The Satsuma Vase Series
The Satsuma Vase series is a part of a wide body of work called Les Choses (The Things) that focuses on collecting objects (mostly miniatures). It raises questions about the object functions, its various permutations and the meaning given to it in different periods throughout history to the present.
The Satsuma vases were made in the later part of the 19th century, through the early 1920s in Satsuma, southern Japan. They are usually decorated with intricate and minute Japanese figures, landscapes and dragons.
Original pieces, made, painted and marked by hand only with Japanese Kanji marks. Nowadays, they are being copied, mass produced and made all over the world, turning the original skills of the ancient craftsmen into objects and pieces that are available at any local antique shop. The original pieces are rare and if intact and in good condition, can fetch a high price from collectors.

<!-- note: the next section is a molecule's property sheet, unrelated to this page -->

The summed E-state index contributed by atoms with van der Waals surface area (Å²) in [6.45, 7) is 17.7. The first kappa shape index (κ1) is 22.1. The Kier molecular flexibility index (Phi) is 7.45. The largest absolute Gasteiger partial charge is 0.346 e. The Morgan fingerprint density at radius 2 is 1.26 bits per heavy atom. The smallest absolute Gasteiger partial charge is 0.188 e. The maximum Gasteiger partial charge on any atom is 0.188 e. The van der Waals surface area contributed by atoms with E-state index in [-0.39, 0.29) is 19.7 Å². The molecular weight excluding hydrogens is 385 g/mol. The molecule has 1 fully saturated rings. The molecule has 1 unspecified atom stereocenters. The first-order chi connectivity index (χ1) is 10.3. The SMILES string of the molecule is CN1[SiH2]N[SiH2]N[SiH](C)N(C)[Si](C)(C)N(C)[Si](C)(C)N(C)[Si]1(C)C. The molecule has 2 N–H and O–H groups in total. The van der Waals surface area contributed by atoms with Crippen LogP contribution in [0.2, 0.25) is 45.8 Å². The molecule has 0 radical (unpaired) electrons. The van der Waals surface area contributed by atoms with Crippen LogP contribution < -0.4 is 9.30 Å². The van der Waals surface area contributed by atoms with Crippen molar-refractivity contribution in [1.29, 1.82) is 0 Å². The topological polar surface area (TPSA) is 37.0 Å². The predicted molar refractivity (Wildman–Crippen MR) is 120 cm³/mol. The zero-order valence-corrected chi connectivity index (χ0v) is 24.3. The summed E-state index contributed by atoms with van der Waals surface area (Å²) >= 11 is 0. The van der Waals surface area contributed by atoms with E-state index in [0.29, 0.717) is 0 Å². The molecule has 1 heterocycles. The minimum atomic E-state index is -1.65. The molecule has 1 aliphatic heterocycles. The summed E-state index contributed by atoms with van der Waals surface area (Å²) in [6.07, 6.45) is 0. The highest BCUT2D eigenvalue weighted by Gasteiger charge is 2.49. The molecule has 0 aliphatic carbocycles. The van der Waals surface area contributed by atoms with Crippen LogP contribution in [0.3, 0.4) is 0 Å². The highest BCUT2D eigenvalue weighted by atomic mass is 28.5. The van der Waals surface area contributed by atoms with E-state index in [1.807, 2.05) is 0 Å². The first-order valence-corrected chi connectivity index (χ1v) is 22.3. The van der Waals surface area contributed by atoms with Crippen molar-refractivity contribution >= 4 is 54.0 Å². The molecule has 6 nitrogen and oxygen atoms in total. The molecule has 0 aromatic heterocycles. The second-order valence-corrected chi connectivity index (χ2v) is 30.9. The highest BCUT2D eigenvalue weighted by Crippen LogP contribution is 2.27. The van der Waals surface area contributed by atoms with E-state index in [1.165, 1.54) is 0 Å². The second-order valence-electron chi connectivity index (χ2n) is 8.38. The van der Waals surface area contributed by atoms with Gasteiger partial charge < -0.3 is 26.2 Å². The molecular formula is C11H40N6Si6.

Whether they are rare or mass produced, they reflect the cultural characteristic of consumer society in which we live in – where a seductive, accessible, materialistic and obsessive consuming is a part of our everyday life.
The Images in this series focuses on the painted figures (and their body gestures) that appears on the surface of the vases. This close-up photographs also present the material characteristics of those objects.
The photography techniques used in the Satsuma Vase series emphasize the seductive beauty of those miniatures whether they are an original piece or a copy . The object is displayed as if viewed under a magnifying glass to the point where one cant reveal the scale of the object.